A team of design graduates from Royal College of Art and Imperial College London have invented the first-ever surveillance proof multi-factor authentication interface in the form of a wearable device hidden in the mouth. The device, called Stealth, offers a “surveillance-proof” method to verify the user’s identity scanning and storing the user’s palate biometrics for identification purposes.
According to the team, people leave traces of conventional biometrics data easily and unconsciously everywhere, which makes them less reliable. Once biometrics are forged or hacked, we can do nothing to change them. Unlike fingerprints and facial recognition, the mouth has multiple biometrics that are by default concealed and cannot be easily collected by others.
Sharing a visual likeness to dental wire retainers, the Stealth device would be worn on the roof of the mouth and work similarly to fingerprint recognition, identifying the individual via the unique patterns of their rugae – the ridges or folds of skin located on the mouth’s palate.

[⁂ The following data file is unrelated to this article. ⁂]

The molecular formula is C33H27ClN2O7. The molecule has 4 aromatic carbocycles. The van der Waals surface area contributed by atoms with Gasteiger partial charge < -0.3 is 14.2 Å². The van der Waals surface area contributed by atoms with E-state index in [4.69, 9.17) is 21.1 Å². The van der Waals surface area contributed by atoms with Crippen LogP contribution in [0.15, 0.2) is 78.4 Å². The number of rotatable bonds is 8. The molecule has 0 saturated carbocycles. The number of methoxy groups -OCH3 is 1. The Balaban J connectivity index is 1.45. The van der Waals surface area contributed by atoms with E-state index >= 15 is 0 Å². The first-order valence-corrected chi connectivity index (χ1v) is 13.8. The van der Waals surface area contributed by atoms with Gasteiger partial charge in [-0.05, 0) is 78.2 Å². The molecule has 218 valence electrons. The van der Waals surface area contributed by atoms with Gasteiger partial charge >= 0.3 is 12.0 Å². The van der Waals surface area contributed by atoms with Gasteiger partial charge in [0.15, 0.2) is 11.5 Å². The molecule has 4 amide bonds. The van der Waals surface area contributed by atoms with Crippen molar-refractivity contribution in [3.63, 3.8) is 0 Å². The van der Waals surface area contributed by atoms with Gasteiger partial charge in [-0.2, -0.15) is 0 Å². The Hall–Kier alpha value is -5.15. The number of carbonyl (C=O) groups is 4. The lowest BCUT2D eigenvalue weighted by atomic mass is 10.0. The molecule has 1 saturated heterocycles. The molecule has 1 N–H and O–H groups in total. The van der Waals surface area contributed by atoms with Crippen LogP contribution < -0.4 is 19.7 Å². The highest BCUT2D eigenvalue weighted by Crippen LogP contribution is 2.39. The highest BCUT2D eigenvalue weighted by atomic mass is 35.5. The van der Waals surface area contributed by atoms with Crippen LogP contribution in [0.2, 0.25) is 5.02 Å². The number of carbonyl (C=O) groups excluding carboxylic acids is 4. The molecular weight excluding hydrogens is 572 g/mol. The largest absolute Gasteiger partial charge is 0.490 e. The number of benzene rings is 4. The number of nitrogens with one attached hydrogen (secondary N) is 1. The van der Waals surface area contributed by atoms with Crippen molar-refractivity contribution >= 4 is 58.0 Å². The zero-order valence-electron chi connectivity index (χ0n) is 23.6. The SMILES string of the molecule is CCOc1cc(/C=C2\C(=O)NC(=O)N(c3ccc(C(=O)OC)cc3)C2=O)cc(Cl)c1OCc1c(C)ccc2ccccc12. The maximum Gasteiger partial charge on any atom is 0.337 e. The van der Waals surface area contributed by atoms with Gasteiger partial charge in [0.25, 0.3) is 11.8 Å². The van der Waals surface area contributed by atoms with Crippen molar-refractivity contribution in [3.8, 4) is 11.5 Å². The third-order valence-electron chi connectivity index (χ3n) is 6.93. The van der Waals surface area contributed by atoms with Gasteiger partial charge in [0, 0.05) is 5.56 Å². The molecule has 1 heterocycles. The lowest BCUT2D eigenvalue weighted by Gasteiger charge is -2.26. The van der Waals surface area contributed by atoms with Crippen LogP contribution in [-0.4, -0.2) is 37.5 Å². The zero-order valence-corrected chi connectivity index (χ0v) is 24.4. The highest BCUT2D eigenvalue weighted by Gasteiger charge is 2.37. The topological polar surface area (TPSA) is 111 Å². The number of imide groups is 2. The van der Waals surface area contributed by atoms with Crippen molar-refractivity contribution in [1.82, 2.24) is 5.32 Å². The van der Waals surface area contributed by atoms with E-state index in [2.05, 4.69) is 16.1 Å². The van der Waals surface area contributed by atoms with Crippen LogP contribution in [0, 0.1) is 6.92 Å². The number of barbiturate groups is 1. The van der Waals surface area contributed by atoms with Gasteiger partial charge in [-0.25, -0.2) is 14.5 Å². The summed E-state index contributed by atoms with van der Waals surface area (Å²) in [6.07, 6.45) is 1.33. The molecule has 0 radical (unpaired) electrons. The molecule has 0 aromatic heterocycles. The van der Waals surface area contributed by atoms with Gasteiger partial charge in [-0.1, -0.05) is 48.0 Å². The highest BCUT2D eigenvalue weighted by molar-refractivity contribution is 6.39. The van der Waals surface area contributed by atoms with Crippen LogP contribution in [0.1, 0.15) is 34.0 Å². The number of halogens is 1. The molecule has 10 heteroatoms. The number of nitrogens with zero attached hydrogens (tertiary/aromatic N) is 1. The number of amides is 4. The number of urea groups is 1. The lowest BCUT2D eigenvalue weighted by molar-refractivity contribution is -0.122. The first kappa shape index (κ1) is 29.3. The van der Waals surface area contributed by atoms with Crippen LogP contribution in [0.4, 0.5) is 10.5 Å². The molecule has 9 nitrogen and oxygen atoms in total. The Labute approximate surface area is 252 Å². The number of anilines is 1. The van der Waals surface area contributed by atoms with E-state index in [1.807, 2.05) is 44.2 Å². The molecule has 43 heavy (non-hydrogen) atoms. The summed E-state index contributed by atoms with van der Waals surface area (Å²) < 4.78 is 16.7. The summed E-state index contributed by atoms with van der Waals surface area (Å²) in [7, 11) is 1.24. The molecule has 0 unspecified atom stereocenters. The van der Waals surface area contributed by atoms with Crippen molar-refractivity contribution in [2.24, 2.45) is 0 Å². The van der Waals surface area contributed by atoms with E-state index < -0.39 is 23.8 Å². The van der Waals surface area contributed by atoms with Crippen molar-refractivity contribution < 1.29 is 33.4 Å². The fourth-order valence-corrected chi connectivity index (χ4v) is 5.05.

On top of that, Stealth leverages the tongue’s capability of sensing and performing gestures to facilitate a communication protocol. When authentication is required, the device delivers a code of digital simulated sense. The user should perform pre-defined gestures in response to each sense. The challenge-response pairs are shared knowledge exclusively between the user and their device. In this way, the knowledge-based communication protocol eliminates passwords, avoiding fraud, and making it extremely hard to intercept.
For the designers, the most exciting element of the Stealth device, however, is its potential to combine different methods of in-mouth data collection – such as biometrics, temperature, humidity and pressure – and applying this to an artificial-intelligence-based algorithm. When connected to devices like smartphones, the Stealth gadget could also deliver digitally simulated tastes to the mouth to communicate incoming calls or messages. A sweet taste might be used to represent a family member, for instance, and the wearer might tap their tongue on a certain spot three times to signify that they will call back soon if they are unable to pick up.